Descriptions of Our Collections
The Massachusetts Historical Society primarily collects manuscripts—the letters, diaries, and other personal papers of individuals and families. The Society holds many famous documents such as Paul Revere's own account of his famous ride and manuscript copies of the Declaration of Independence by both Thomas Jefferson and John Adams. However, the true strength of the collection lies in how millions of pages of documents weave together as primary sources for the study of American history.
In addition to manuscripts, the Society holds large collections of books, pamphlets, maps, newspapers, and photographs, as well as works of art and historical artifacts that support research in the library collections.
The Manuscript Collection consists of more than 3,600 separate collections of personal and family papers and, to a lesser extent, institutional and early business records that date from the beginning of European settlement to the present.
The Photograph Collection consists of approximately 120,000 images that span the development of photographic technology, including hundreds of daguerreotypes, tintypes, ambrotypes, glass-plate negatives, and carte-de-visite portraits of individuals and family groups.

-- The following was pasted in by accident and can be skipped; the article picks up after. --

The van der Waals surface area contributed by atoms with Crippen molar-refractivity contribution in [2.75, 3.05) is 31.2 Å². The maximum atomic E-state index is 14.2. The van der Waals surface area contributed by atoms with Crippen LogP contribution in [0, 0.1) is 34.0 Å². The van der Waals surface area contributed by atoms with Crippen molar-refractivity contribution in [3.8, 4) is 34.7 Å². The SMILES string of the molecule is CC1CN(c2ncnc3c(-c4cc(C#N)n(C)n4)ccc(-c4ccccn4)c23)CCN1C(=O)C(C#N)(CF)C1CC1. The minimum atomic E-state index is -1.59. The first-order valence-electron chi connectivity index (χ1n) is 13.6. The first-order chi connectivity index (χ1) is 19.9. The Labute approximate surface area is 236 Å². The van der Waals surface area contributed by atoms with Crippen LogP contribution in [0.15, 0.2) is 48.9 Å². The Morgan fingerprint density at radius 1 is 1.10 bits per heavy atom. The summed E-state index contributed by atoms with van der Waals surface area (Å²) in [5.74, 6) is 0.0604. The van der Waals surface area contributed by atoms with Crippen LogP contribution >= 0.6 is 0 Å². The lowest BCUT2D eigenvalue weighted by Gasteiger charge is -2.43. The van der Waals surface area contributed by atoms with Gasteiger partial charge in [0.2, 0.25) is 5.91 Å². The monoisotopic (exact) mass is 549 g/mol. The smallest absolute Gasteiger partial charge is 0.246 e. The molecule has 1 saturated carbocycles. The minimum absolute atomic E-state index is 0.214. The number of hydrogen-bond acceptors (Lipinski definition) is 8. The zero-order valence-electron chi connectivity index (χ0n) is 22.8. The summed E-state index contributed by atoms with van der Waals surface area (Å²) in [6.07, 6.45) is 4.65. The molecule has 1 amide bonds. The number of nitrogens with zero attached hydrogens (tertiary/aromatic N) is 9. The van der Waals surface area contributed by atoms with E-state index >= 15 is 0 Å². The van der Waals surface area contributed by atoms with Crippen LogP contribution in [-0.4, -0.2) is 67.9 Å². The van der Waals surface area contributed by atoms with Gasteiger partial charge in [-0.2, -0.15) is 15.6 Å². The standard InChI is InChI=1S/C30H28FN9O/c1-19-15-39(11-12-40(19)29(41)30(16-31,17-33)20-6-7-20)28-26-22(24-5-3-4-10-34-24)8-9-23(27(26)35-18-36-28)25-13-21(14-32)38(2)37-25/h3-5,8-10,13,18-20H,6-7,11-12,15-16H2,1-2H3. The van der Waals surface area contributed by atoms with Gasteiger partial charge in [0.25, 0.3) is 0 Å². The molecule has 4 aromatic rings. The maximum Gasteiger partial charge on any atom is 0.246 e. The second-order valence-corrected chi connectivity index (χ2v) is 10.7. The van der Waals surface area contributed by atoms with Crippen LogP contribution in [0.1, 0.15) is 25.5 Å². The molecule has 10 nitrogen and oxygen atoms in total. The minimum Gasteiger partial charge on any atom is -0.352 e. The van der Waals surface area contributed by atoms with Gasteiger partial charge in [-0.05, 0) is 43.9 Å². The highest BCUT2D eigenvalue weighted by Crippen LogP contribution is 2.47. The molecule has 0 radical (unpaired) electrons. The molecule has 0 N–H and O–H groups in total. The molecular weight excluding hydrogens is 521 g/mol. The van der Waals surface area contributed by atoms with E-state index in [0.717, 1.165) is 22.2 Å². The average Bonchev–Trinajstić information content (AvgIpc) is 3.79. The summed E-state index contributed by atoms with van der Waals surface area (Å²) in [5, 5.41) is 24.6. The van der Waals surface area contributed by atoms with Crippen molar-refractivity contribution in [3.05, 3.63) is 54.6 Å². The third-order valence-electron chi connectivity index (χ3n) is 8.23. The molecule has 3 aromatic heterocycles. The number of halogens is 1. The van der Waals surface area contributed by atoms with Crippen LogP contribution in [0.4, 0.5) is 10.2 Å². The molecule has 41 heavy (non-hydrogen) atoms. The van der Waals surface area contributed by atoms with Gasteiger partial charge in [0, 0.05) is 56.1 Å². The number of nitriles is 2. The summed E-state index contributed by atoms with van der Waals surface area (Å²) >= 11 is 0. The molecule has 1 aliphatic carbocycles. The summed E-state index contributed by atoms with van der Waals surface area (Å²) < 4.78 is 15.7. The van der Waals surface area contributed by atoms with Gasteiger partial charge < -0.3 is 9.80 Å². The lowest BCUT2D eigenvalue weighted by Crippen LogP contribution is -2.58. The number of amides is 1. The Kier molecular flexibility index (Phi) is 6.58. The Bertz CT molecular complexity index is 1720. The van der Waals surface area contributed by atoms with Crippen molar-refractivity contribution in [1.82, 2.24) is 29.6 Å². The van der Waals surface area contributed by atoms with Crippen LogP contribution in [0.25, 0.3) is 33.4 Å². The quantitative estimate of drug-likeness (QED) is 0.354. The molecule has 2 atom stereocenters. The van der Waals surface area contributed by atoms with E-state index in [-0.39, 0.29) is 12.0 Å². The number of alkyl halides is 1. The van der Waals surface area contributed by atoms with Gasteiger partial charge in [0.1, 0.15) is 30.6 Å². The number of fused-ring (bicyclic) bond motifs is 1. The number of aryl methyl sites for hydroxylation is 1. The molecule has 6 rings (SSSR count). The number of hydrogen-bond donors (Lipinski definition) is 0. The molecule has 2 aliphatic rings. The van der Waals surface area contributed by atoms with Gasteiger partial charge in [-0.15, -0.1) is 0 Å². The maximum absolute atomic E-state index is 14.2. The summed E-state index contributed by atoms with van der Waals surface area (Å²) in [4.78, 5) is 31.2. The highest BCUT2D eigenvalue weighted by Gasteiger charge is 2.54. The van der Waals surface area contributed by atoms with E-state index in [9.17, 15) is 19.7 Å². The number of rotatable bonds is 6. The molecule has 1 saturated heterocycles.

Books and pamphlets printed through 1821, including a large number of 17th-century Massachusetts imprints and many early foreign publications, and broadsides and newspapers, comprise the Early Imprint Collection. The collection also includes modern reference materials, biographies, and pamphlets.
The Society holds more than 10,000 broadsides--single sheets of paper printed on one side that served as the primary tool for public announcements.
The Map Collection consists of approximately 2,500 maps and charts that illustrate the history and development of the United States.
The Society's collection of graphics consists of approximately 4,000 portrait prints and drawings, 230 silhouettes, and 2,000 images of historical events.
The Newspaper Collection contains 300 titles, ranging from single issues of American and foreign newspapers to extensive runs of early Boston papers.